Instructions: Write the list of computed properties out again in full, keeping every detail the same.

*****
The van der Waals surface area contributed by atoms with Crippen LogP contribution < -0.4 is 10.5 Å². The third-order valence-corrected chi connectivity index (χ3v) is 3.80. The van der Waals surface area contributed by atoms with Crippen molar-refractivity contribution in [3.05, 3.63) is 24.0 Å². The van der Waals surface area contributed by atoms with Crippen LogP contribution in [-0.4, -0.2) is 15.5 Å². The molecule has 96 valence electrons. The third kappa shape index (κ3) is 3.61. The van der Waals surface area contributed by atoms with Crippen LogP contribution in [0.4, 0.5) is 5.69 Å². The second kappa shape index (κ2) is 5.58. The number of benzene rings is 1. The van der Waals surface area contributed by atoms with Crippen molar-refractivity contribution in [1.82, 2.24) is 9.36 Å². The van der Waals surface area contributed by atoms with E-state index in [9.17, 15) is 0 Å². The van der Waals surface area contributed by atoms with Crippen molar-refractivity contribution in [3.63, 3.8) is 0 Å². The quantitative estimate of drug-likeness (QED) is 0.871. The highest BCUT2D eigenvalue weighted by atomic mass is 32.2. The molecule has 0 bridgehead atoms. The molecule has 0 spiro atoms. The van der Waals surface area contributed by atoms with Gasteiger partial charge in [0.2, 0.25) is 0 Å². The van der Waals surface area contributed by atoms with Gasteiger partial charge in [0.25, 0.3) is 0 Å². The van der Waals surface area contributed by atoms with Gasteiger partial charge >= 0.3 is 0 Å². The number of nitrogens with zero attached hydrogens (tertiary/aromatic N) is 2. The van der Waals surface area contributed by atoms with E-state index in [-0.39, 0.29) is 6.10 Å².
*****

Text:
The van der Waals surface area contributed by atoms with Crippen LogP contribution < -0.4 is 10.5 Å². The third-order valence-corrected chi connectivity index (χ3v) is 3.80. The van der Waals surface area contributed by atoms with Crippen molar-refractivity contribution in [3.05, 3.63) is 24.0 Å². The van der Waals surface area contributed by atoms with Crippen LogP contribution in [-0.4, -0.2) is 15.5 Å². The molecule has 96 valence electrons. The third kappa shape index (κ3) is 3.61. The van der Waals surface area contributed by atoms with Crippen LogP contribution in [0.4, 0.5) is 5.69 Å². The second kappa shape index (κ2) is 5.58. The number of benzene rings is 1. The van der Waals surface area contributed by atoms with Crippen molar-refractivity contribution in [1.82, 2.24) is 9.36 Å². The van der Waals surface area contributed by atoms with E-state index in [9.17, 15) is 0 Å². The van der Waals surface area contributed by atoms with Crippen molar-refractivity contribution in [3.63, 3.8) is 0 Å². The quantitative estimate of drug-likeness (QED) is 0.871. The highest BCUT2D eigenvalue weighted by atomic mass is 32.2. The molecule has 0 bridgehead atoms. The molecule has 0 spiro atoms. The van der Waals surface area contributed by atoms with Gasteiger partial charge in [0.2, 0.25) is 0 Å². The van der Waals surface area contributed by atoms with Gasteiger partial charge in [0.25, 0.3) is 0 Å². The van der Waals surface area contributed by atoms with Gasteiger partial charge >= 0.3 is 0 Å². The number of nitrogens with zero attached hydrogens (tertiary/aromatic N) is 2. The van der Waals surface area contributed by atoms with E-state index in [-0.39, 0.29) is 6.10 Å².